The MiniPIX EDU is miniaturized imaging detector visualizing traces of individual particles of ionizing radiation in the normal environment such as classroom. It is simplified but still very powerful version of the MiniPIX detectors operated by NASA in space for radiation monitoring on the orbit. This CERN based technology gives very illustrative and easy to understand insight into complicated processes of particle physics.
This miniature particle tracking detector can visualize even very small amounts of ionizing radiation which is present everywhere. Students can “see” the different types of radiation emitted by common materials such as piece of granite or ash, radioactivity accumulated in paper bag from vacuum cleaner or deposited on the face mask used for protection against infections. They can explore the variation of the air radioactivity during the day, hunt for cosmic muons and check their directions, see how altitude affects presence of radiation types. They can try to prepare their own (safe) radioactive source and try to construct the shielding against the radiation it emits. Students can directly observe how different radiation types interact with matter and what happens then. They can watch the laws of radioactive decay.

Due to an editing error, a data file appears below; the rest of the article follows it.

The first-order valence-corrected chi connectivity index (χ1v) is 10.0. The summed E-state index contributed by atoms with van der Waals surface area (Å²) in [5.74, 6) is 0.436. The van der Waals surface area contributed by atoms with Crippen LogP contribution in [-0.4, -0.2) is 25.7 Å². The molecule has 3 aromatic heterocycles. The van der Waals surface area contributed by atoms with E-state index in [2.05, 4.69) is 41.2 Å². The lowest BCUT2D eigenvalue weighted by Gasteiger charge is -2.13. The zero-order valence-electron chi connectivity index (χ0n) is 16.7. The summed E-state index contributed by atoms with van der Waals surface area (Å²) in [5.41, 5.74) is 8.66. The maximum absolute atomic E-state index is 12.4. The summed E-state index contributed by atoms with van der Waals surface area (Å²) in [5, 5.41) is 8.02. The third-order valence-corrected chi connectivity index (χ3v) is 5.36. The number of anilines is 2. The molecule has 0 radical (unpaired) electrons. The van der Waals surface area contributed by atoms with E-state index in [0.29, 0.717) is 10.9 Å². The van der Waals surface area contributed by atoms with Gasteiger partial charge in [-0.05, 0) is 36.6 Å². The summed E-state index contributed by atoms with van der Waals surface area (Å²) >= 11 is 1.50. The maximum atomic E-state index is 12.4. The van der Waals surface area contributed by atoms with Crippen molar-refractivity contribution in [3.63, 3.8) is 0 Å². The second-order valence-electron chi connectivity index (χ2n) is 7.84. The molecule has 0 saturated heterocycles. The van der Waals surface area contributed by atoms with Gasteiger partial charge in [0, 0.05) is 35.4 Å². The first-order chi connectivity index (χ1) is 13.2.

The MiniPIX EDU device and its utilization for educational extents experiences collected by earlier projects such as “CERN technology in schools” of Mrs. Becky Parker. About 450 schools with more than 15.000 students participated since 2007. Similar project of the Institute of Experimental and Applied Physics (IEAP) of Czech Technical University in Prague and Jablotron company resulted in the prize winning MX-10 detector device. All these projects were done in close collaboration with CERN Medipix group. The new MiniPIX EDU device is based on the same Timepix chip as MX-10 but it is much smaller, more stable and less expensive.